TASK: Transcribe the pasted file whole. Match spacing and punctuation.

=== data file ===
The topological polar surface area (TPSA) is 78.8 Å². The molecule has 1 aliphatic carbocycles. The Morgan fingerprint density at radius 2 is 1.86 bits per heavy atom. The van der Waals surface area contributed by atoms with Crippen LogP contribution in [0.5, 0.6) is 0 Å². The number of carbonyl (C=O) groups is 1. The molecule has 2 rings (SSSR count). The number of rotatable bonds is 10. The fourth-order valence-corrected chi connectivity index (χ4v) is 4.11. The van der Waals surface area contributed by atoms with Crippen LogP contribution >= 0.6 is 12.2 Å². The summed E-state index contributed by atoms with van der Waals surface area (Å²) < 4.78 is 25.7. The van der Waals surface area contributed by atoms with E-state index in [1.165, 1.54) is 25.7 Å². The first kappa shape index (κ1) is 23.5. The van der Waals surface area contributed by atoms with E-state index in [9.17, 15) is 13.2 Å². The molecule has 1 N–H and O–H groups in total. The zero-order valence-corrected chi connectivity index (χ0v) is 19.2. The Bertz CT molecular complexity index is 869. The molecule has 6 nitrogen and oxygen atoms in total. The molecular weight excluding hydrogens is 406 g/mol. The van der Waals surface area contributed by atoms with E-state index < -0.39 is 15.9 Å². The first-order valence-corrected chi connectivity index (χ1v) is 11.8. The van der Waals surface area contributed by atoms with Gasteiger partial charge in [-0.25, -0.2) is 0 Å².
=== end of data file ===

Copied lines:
The topological polar surface area (TPSA) is 78.8 Å². The molecule has 1 aliphatic carbocycles. The Morgan fingerprint density at radius 2 is 1.86 bits per heavy atom. The van der Waals surface area contributed by atoms with Crippen LogP contribution in [0.5, 0.6) is 0 Å². The number of carbonyl (C=O) groups is 1. The molecule has 2 rings (SSSR count). The number of rotatable bonds is 10. The fourth-order valence-corrected chi connectivity index (χ4v) is 4.11. The van der Waals surface area contributed by atoms with Crippen LogP contribution >= 0.6 is 12.2 Å². The summed E-state index contributed by atoms with van der Waals surface area (Å²) < 4.78 is 25.7. The van der Waals surface area contributed by atoms with E-state index in [1.165, 1.54) is 25.7 Å². The first kappa shape index (κ1) is 23.5. The van der Waals surface area contributed by atoms with E-state index in [9.17, 15) is 13.2 Å². The molecule has 1 N–H and O–H groups in total. The zero-order valence-corrected chi connectivity index (χ0v) is 19.2. The Bertz CT molecular complexity index is 869. The molecule has 6 nitrogen and oxygen atoms in total. The molecular weight excluding hydrogens is 406 g/mol. The van der Waals surface area contributed by atoms with E-state index < -0.39 is 15.9 Å². The first-order valence-corrected chi connectivity index (χ1v) is 11.8. The van der Waals surface area contributed by atoms with Gasteiger partial charge in [-0.25, -0.2) is 0 Å².